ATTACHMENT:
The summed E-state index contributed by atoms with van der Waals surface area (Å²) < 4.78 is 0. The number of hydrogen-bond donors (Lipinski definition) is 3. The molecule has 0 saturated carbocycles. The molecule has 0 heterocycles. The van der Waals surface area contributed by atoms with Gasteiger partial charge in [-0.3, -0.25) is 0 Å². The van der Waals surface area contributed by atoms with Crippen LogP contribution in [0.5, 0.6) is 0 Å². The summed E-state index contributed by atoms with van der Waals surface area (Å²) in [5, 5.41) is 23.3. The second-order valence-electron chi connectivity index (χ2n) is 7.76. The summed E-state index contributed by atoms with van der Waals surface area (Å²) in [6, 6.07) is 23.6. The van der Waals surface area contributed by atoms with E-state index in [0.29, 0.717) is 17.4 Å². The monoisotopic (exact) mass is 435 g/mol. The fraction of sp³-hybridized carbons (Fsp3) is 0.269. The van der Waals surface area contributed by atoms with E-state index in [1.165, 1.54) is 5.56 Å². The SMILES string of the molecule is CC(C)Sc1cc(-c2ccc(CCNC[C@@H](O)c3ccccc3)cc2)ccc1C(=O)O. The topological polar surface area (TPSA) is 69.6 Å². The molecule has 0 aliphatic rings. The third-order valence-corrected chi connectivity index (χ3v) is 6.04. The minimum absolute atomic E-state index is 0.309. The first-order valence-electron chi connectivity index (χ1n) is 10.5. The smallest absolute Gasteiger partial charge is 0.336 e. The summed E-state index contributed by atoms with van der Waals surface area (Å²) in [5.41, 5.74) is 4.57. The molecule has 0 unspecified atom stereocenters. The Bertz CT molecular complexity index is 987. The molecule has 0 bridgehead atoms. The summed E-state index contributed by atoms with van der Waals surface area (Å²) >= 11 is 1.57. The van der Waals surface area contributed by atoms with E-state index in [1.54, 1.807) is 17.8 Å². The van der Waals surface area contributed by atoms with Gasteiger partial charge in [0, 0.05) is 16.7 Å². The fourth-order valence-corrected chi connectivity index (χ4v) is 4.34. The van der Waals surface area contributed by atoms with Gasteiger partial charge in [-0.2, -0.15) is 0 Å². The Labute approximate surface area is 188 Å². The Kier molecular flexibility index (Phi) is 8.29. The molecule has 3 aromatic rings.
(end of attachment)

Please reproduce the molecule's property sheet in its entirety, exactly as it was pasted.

The summed E-state index contributed by atoms with van der Waals surface area (Å²) < 4.78 is 0. The number of hydrogen-bond donors (Lipinski definition) is 3. The molecule has 0 saturated carbocycles. The molecule has 0 heterocycles. The van der Waals surface area contributed by atoms with Gasteiger partial charge in [-0.3, -0.25) is 0 Å². The van der Waals surface area contributed by atoms with Crippen LogP contribution in [0.5, 0.6) is 0 Å². The summed E-state index contributed by atoms with van der Waals surface area (Å²) in [5, 5.41) is 23.3. The second-order valence-electron chi connectivity index (χ2n) is 7.76. The summed E-state index contributed by atoms with van der Waals surface area (Å²) in [6, 6.07) is 23.6. The van der Waals surface area contributed by atoms with E-state index in [0.29, 0.717) is 17.4 Å². The monoisotopic (exact) mass is 435 g/mol. The fraction of sp³-hybridized carbons (Fsp3) is 0.269. The van der Waals surface area contributed by atoms with E-state index in [1.165, 1.54) is 5.56 Å². The SMILES string of the molecule is CC(C)Sc1cc(-c2ccc(CCNC[C@@H](O)c3ccccc3)cc2)ccc1C(=O)O. The topological polar surface area (TPSA) is 69.6 Å². The molecule has 0 aliphatic rings. The third-order valence-corrected chi connectivity index (χ3v) is 6.04. The minimum absolute atomic E-state index is 0.309. The first-order valence-electron chi connectivity index (χ1n) is 10.5. The smallest absolute Gasteiger partial charge is 0.336 e. The summed E-state index contributed by atoms with van der Waals surface area (Å²) in [5.41, 5.74) is 4.57. The molecule has 0 unspecified atom stereocenters. The Bertz CT molecular complexity index is 987. The molecule has 0 bridgehead atoms. The summed E-state index contributed by atoms with van der Waals surface area (Å²) >= 11 is 1.57. The van der Waals surface area contributed by atoms with E-state index in [1.54, 1.807) is 17.8 Å². The van der Waals surface area contributed by atoms with Gasteiger partial charge in [0, 0.05) is 16.7 Å². The fourth-order valence-corrected chi connectivity index (χ4v) is 4.34. The van der Waals surface area contributed by atoms with Gasteiger partial charge in [-0.2, -0.15) is 0 Å². The Labute approximate surface area is 188 Å². The Kier molecular flexibility index (Phi) is 8.29. The molecule has 3 aromatic rings.